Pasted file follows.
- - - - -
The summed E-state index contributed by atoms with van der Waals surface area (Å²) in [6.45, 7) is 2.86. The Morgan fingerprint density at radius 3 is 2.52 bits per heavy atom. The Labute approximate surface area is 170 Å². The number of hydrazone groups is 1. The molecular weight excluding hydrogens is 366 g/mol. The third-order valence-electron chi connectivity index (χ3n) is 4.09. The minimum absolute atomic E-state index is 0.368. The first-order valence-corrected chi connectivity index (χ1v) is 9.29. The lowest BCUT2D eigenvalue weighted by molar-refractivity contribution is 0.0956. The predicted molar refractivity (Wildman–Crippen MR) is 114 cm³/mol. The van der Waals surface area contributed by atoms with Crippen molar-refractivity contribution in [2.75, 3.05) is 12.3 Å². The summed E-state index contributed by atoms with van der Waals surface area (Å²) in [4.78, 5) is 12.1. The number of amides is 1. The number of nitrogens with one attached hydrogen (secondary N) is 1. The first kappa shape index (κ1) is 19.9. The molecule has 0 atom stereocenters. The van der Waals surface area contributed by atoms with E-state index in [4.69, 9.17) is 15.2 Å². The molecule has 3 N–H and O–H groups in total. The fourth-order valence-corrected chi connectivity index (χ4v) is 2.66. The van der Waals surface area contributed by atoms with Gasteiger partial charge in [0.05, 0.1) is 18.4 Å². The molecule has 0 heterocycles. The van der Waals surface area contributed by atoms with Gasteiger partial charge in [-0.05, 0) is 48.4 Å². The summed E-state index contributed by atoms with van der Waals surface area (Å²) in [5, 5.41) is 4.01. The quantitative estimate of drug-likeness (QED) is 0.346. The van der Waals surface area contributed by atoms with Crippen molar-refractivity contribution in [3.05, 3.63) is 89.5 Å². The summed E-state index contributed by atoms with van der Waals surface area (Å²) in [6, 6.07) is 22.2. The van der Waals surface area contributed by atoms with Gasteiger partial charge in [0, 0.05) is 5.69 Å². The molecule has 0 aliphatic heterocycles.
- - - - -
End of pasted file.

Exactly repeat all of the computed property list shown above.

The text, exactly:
The summed E-state index contributed by atoms with van der Waals surface area (Å²) in [6.45, 7) is 2.86. The Morgan fingerprint density at radius 3 is 2.52 bits per heavy atom. The Labute approximate surface area is 170 Å². The number of hydrazone groups is 1. The molecular weight excluding hydrogens is 366 g/mol. The third-order valence-electron chi connectivity index (χ3n) is 4.09. The minimum absolute atomic E-state index is 0.368. The first-order valence-corrected chi connectivity index (χ1v) is 9.29. The lowest BCUT2D eigenvalue weighted by molar-refractivity contribution is 0.0956. The predicted molar refractivity (Wildman–Crippen MR) is 114 cm³/mol. The van der Waals surface area contributed by atoms with Crippen molar-refractivity contribution in [2.75, 3.05) is 12.3 Å². The summed E-state index contributed by atoms with van der Waals surface area (Å²) in [4.78, 5) is 12.1. The number of amides is 1. The number of nitrogens with one attached hydrogen (secondary N) is 1. The first kappa shape index (κ1) is 19.9. The molecule has 0 atom stereocenters. The van der Waals surface area contributed by atoms with E-state index in [4.69, 9.17) is 15.2 Å². The molecule has 3 N–H and O–H groups in total. The fourth-order valence-corrected chi connectivity index (χ4v) is 2.66. The van der Waals surface area contributed by atoms with Gasteiger partial charge in [0.05, 0.1) is 18.4 Å². The molecule has 0 heterocycles. The van der Waals surface area contributed by atoms with Gasteiger partial charge in [-0.05, 0) is 48.4 Å². The summed E-state index contributed by atoms with van der Waals surface area (Å²) in [5, 5.41) is 4.01. The quantitative estimate of drug-likeness (QED) is 0.346. The van der Waals surface area contributed by atoms with Crippen molar-refractivity contribution in [3.05, 3.63) is 89.5 Å². The summed E-state index contributed by atoms with van der Waals surface area (Å²) in [6, 6.07) is 22.2. The van der Waals surface area contributed by atoms with Gasteiger partial charge in [0, 0.05) is 5.69 Å². The molecule has 0 aliphatic heterocycles.